The law is intended to prevent China from disregarding internationally recognized human rights in Hong Kong. According to the bill, the United States should check annually whether Hong Kong still has its special status – as laid down in its Basic Law – or whether China intervenes too much in the country’s fate. If autonomy in Hong Kong is undermined too much, the law imposes economic sanctions on China by the USA. The Senate and President Donald Trump have yet to approve the law before it becomes final.

China’s government spokesman Geng Shuang announced resistance to the Democracy Control Act. With this move, the U.S. is gaining popularity among Hong Kong demonstrators because it is exactly the help they had hoped for. However, the relationship with China and the trade war between the two great powers are unlikely to ease.

Protests continue to escalate

Last weekend there were also violent clashes between police and demonstrators. The authorities used water cannons with special paint to mark people for later arrests. The protesters often wore masks – despite the ban on masking – and attacked a police station with homemade petrol bombs.

The pro-democracy movement is angry at attacks on their sympathizers at past demonstrations. A man was attacked by several individuals armed with hammers and a follower was attacked with a knife.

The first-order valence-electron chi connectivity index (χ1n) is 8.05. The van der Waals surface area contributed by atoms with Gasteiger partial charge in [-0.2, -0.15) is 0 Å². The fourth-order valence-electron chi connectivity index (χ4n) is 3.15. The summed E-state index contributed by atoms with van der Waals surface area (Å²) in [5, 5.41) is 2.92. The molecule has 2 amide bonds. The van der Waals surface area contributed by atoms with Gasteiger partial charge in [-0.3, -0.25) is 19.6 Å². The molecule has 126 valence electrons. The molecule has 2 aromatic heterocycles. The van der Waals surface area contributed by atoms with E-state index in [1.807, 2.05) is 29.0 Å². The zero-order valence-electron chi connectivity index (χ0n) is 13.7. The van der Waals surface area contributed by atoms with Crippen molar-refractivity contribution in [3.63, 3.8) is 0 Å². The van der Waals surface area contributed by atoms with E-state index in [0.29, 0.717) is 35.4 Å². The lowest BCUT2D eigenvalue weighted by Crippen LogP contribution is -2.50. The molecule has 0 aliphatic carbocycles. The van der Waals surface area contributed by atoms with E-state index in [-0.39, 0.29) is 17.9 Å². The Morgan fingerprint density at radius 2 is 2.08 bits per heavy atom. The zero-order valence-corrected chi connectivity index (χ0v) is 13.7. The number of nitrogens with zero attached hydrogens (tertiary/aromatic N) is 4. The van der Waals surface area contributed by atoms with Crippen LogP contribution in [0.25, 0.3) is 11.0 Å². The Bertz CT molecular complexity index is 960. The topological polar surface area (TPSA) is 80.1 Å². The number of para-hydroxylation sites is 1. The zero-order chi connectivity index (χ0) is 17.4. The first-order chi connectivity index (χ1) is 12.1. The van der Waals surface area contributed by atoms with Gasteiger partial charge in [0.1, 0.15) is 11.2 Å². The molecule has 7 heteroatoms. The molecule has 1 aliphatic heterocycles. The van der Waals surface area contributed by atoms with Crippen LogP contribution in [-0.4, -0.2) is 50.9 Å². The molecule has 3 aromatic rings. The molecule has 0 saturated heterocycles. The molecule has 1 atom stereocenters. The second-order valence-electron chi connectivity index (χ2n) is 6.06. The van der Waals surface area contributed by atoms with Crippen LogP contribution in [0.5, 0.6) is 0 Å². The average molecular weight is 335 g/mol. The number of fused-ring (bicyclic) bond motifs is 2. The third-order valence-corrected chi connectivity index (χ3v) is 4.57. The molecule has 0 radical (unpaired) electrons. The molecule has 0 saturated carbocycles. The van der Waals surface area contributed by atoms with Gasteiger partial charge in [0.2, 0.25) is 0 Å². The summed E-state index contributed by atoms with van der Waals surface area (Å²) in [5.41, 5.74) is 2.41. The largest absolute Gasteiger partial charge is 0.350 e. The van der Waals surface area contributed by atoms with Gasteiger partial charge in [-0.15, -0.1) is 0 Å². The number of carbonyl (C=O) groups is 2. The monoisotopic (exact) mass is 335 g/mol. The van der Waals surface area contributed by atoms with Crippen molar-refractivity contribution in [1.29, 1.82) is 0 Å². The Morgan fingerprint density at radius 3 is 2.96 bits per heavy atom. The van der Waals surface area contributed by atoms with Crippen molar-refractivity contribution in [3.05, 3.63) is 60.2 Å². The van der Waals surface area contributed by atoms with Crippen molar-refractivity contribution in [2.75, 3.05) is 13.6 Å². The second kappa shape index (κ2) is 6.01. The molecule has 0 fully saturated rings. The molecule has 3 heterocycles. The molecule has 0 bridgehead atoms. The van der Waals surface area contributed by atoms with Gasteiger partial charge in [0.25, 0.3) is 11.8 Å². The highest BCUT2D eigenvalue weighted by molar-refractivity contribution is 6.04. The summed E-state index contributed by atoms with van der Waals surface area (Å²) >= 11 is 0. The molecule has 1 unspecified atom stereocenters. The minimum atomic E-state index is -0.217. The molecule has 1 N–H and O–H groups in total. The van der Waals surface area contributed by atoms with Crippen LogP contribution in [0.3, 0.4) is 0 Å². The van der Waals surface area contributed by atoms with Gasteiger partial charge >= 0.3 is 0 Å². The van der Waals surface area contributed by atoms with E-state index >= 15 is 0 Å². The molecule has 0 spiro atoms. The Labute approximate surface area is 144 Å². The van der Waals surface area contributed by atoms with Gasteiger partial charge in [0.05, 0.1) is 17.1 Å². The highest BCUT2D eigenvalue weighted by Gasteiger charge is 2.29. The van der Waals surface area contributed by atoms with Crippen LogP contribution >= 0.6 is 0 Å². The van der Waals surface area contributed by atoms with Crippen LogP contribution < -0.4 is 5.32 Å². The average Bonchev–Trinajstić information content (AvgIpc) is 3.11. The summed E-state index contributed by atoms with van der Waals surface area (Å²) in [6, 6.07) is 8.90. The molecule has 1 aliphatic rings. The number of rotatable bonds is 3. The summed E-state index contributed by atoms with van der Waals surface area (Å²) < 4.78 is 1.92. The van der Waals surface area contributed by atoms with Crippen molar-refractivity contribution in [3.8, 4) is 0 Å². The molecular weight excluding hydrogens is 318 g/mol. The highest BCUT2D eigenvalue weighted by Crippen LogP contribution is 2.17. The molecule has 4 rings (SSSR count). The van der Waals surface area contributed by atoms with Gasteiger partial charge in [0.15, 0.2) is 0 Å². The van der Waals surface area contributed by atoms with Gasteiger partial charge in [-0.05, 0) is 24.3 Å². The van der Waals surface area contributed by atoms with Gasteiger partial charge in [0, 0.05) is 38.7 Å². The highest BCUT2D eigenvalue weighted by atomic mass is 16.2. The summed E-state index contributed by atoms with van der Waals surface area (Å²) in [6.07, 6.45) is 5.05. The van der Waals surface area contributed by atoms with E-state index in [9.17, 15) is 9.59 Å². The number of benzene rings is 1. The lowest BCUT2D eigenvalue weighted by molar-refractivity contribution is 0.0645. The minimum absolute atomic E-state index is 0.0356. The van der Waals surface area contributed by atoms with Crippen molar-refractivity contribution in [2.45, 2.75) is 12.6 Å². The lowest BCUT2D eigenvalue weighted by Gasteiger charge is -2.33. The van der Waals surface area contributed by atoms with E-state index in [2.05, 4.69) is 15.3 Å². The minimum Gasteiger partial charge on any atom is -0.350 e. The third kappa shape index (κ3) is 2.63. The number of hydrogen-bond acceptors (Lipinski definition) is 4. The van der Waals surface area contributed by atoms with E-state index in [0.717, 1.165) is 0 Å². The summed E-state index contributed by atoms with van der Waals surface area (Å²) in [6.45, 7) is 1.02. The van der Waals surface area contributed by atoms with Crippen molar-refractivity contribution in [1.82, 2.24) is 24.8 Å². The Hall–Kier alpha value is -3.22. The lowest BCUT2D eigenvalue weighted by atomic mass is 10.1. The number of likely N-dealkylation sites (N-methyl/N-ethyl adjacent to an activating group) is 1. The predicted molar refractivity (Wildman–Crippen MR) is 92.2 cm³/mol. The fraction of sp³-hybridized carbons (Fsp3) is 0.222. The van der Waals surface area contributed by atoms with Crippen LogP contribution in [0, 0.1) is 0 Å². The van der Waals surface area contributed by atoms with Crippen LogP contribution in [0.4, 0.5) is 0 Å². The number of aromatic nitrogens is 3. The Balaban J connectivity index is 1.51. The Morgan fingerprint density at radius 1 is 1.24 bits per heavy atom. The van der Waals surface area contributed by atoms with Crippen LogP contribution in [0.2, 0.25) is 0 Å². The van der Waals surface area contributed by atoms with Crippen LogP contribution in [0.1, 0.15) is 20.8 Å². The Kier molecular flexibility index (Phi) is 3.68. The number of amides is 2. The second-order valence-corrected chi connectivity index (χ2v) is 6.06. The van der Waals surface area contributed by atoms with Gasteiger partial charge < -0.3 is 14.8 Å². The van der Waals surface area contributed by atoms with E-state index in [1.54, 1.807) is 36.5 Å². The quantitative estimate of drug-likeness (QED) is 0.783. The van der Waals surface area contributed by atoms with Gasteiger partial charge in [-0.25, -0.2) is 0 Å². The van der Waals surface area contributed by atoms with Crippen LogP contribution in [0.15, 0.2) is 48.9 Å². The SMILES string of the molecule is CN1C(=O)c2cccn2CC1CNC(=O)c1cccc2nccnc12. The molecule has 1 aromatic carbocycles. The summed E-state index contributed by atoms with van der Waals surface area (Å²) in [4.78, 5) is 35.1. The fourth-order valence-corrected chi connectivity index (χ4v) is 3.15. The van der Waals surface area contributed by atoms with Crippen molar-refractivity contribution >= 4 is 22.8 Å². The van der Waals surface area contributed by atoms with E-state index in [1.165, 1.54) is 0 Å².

When the police shoot tear gas at the fire department…

On October 15, grotesque scenes occurred in Paris when members of the police of the Compagnie Republicaine de Sécurité used tear gas grenades and water cannons against protesting firefighters. These were used near the Nation, in the east of Paris, as well as during the demonstrators’ attempt to block the Ring Motorway, the Périphérique. In the video from CLPresse you can see the use of pyrotechnic material and the construction of a barricade by the fire brigade during the demonstration from République to Nation. The use of tear gas and water cannons by the police seems bizarre, as these two professions normally work closely together. In an interview with a video journalist, a firefighter from Essonne (91) mentions Grigny 1 and Grigny 2 as references, where the fire brigade stood side by side with the police forces during urban unrest.

In addition to more funds, the profession demands a revalorisation of the brand premium, which has not moved since 1990. The large demonstration in Paris follows months of strike action in certain regions such as the southern Tarn or the eastern Doubs, which lasted from late June to about September.

This article is available in German and French. This is a translation of the german original version.

Weekly Urbanauth 40: Export goods French culture, unrest in Hong Kong and worldwide climate protests announced

Weekly Urbanauth 40: Export goods French culture, unrest in Hong Kong and worldwide climate protests announced

Export Good French Culture

The most important news at a glance – Our half-monthly press review of the calendar week 40. This week: A lot of urban culture from France and an interview with city planner Richard Sennet. In addition, nest-fighting on Cologne’s Schälsick site, extinction rebellion in the headlines and a summary of last week’s events in Hong Kong. The most important urban news of the week in Weekly Urbanauth.

The human and the urban

What should urban planning be like?